DrNO: Great question. It really depends on the child and their response. So let’s say I did five to start and there was no histamine reaction. Then I said go to 10 and there was still no histamine reaction, then I may go to 20 and then to 30 because I want to get going. But if at five there was a histamine reaction, then I may stay at five and dose them with ibuprofen and antihistamine prior to taking the next dose and for the few days after and if they’re okay then without a severe worsening.
So let me give you an example. I had a young woman recently, she’s actually in her 20s who has severe Lyme disease and many co-infections and a tremendous amount of inflammatory and autoimmune response. She was starting therapy, was doing well with the Lyme disease, started this, and the first time she took five, she—all of her symptoms of Lyme came roaring back: Severe brain fogs, severe arthralgias, severe fatigue. So then I backed off even more. I gave her less. And for the few days around it, gave her an antihistamine and ibuprofen. Then she did well, so the next time I went back up to that original dose. And then inched my way up with her. What’s interesting is she was doing really, really well. Minimal brain fog left. All of her other symptoms were gone. And she missed one dose and it was back to the beginning again. But then when she got the dose on time again the next time—she was traveling, lots of different logistical reasons why she missed the dose—her symptoms went away again and she was fine.
So it can be that sensitive in some people. So I base it on my N of one, that individual that I’m treating. But in general, you’re very safe to go up by five, starting with five. In children, I will go up to usually, no more than 20. In adults, usually no more than 40. That’s my comfort level, that’s a very individual clinical experience and just based on thousands and thousands of doses.
Dr. Ruscio Resources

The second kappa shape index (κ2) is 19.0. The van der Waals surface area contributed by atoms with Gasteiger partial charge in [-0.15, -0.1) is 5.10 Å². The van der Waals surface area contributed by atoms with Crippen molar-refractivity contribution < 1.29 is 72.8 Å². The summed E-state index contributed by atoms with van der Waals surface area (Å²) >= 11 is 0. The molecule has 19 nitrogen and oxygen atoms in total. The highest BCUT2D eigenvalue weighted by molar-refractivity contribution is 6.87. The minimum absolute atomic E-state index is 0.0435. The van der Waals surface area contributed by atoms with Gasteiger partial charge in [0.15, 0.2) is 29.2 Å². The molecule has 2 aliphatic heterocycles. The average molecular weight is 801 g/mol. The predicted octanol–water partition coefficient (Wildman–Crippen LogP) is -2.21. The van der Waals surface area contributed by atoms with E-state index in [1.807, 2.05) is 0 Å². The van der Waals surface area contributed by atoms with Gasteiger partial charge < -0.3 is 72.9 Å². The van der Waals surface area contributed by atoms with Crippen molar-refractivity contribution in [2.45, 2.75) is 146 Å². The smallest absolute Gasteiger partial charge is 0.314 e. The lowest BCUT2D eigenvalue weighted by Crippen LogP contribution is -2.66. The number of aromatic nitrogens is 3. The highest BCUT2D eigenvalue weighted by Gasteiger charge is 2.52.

DrMR: Hey, everyone. This is Dr. Ruscio. I quickly wanted to fill you in on the three main resources that are available to you in case you need help or would like to learn more. Of course, I see patients both via telemedicine, via Skype, and also at my physical practice in Walnut Creek, CA.
There is, of course, my book Healthy Gut, Healthy You, which gives you what I think is one of the best self-help protocols for optimizing your gut health and, of course, understanding why your gut is so important and so massively impactful on your overall health.
And then, finally, if you’re a clinician trying to learn more about my functional medicine approach, there is the Future of Functional Medicine Review which is a monthly newsletter which is a training tool to help sharpen clinical skills.
All of the information for all three of these is available at the url, DrRuscio.com/resources. And in case you’re on the go, that link is available in the description on all of your podcast players. Ok. Back to the show.
And regarding managing the symptoms, are you administering just one dose of ibuprofen and an antihistamine or are you using those as directed with—let’s say the antihistamine has got a twice a day dosing and the ibuprofen maybe every four hours. Are you having someone just use that semi per the bottle instructions as needed to help with their symptoms or how are you doing that?
DrNO: So it’s as needed to help with their symptoms up to every six hours with the ibuprofen and twice a day with the antihistamine. But I may increase the dose to ends of the spectrum of what’s okay, 10 milligrams per kilogram in the ibuprofen and a higher dose of a natural antihistamine, for sure.
And then based on what they did the last time and what they did well on, if I’m doing it preventively, the next time, I’ll start with that dose. And then try to do less and less moving forward.
DrMR: Got you. Okay. And then, again, for the dosing, you’re increasing by essentially five to 10 units every three weeks depending on how big those increases are depends on the history of reactivity. The more reactive they’ve been, the slower your titration upwards is going to be; the less reactive they have been, the faster your titration upwards is going to be; and you’re topping out at about 20 for children and 40 for adults?
DrMR: Got you. Okay. And that makes perfect sense. And then you’re using things like ibuprofen and antihistamines essentially as needed to manage those reactions. And so it makes complete sense.